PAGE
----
n 1? r
Looks like rain
Partly cloudy with a 30 per
cent chance of rain. High
around 70, low around 40.
Getting colder Tuesday.
Students interested in being
editor of the summer Tar
Hee should stop by the Daily
. Jar Heel office by Friday.
Serving the students and the University community since 1893
Copyright 1984 The Daily Tar Heel. All righn reserved.
t J I v
Volume 92, Issue 21
CLINTON Republican Sen. Jesse
Helms took the offensive in his re
election campaign against Gov. Jim Hunt
Saturday night during a news conference
at the Sampson County Airport.
Helms said Hunt did little to assist the
successful passage of the federal tobacco
program earlier this year.
"I think it's time to discuss the issues
as they are and not go around and throw
little hand grenades trying to confuse the
people on issues such as the cigarette
tax," Helms said. "He knows what the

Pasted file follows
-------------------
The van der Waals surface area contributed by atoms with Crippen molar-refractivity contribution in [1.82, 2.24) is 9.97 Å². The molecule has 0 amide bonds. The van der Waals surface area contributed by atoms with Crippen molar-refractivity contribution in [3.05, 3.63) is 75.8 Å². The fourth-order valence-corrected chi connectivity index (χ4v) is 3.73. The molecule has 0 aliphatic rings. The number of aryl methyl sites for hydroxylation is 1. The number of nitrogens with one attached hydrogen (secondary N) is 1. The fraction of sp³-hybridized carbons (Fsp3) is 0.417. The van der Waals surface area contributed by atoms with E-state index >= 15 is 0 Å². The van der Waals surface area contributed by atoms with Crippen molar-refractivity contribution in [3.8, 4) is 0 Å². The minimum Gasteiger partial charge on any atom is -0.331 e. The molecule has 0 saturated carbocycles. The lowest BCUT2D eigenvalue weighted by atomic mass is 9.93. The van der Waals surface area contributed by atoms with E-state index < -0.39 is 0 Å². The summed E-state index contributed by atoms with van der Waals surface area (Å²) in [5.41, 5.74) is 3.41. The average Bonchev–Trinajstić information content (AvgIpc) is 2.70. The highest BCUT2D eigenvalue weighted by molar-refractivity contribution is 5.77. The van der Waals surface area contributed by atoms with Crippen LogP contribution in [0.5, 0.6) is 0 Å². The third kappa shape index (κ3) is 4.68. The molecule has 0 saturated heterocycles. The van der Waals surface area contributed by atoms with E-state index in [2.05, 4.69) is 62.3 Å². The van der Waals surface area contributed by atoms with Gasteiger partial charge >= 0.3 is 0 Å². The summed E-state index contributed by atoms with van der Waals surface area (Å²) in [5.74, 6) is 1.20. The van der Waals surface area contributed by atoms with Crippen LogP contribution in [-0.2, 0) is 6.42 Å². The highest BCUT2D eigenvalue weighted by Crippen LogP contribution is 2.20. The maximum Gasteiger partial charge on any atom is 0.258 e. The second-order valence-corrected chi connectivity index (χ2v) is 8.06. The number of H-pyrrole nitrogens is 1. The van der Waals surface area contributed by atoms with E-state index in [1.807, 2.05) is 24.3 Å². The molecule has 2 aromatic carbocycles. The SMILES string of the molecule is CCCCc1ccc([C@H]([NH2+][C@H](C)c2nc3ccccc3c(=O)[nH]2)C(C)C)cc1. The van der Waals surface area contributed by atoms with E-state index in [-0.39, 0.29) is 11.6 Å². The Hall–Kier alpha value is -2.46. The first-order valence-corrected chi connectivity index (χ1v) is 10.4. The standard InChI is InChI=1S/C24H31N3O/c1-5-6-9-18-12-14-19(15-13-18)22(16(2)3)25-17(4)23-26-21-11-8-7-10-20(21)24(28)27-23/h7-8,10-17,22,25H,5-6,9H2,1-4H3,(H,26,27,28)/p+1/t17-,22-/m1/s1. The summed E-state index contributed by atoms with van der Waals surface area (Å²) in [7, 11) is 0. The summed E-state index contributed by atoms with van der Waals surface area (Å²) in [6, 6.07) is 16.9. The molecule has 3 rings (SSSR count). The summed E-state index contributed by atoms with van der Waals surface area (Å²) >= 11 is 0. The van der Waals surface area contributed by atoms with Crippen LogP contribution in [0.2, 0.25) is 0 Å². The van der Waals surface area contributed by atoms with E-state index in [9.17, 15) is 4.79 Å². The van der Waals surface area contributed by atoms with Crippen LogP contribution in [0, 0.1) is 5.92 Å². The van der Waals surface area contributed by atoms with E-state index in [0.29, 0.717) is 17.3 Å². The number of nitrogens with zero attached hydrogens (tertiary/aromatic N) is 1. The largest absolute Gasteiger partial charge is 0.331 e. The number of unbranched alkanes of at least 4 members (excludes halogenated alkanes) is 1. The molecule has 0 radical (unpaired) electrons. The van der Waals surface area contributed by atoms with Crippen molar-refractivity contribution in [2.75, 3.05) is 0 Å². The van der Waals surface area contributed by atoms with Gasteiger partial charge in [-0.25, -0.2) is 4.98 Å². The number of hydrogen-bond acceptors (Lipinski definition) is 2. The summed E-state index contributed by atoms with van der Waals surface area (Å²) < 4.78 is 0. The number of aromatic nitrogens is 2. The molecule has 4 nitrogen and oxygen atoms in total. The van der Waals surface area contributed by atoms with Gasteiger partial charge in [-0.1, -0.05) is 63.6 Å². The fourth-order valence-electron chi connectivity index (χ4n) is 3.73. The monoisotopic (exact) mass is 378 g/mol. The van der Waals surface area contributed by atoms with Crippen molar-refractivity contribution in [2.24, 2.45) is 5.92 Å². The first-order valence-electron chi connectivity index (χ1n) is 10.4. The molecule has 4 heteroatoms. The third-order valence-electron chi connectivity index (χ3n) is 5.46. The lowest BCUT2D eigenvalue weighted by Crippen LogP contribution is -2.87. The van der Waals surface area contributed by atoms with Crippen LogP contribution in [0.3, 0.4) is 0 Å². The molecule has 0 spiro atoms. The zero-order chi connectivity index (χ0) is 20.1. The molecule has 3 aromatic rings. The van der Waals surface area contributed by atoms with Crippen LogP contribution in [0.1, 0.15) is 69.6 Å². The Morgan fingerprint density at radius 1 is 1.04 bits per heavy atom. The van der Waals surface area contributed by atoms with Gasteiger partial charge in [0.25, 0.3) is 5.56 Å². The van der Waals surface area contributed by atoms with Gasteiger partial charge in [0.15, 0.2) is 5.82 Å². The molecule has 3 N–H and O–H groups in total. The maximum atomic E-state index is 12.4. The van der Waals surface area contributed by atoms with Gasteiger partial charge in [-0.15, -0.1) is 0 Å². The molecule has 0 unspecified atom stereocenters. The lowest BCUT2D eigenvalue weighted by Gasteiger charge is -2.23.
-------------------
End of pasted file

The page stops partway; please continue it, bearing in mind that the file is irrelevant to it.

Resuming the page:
facts are, and the governor knows he
didn't lift a finger
when we were try
ing to work out
approved a tax
would lower the
federal excise tax
next year on
cigarettes to 12
cents a pack from
"Senator (Walter) Huddleston (D-Ky.)
tried an entire day to reach Governor
Hunt to ask him to work with the
Democrats and Governor Hunt never
returned his call.. .If only he could have
helped us more on the House side. None
of the damage to the tobacco program
happened in the Senate the House put
on the tax, and the House is not controll
ed by the Republicans."
Asked about Hunt's stand on defense
as compared to his own, Helms said,
"Who knows? Governor Hunt, bless his
heart, is a nice fellow and I like him a lot,
but he reminds me of a windshield wiper
one place one day and another the
Hunt, who supports U.S. intervention
in Central America, has come under fire
from some Democrats who see his views
on defense no different from Helms.'
"So many politicians find it politically
fashionable to find out which way the
crowd is going and rush, out to lead it,"
Helms said. "Governor Hunt un
doubtedly found out that the people of
North Carolina and America for that
matter are in favor of a strong national
defense. So he has abandoned his friends
with whom he previously stood the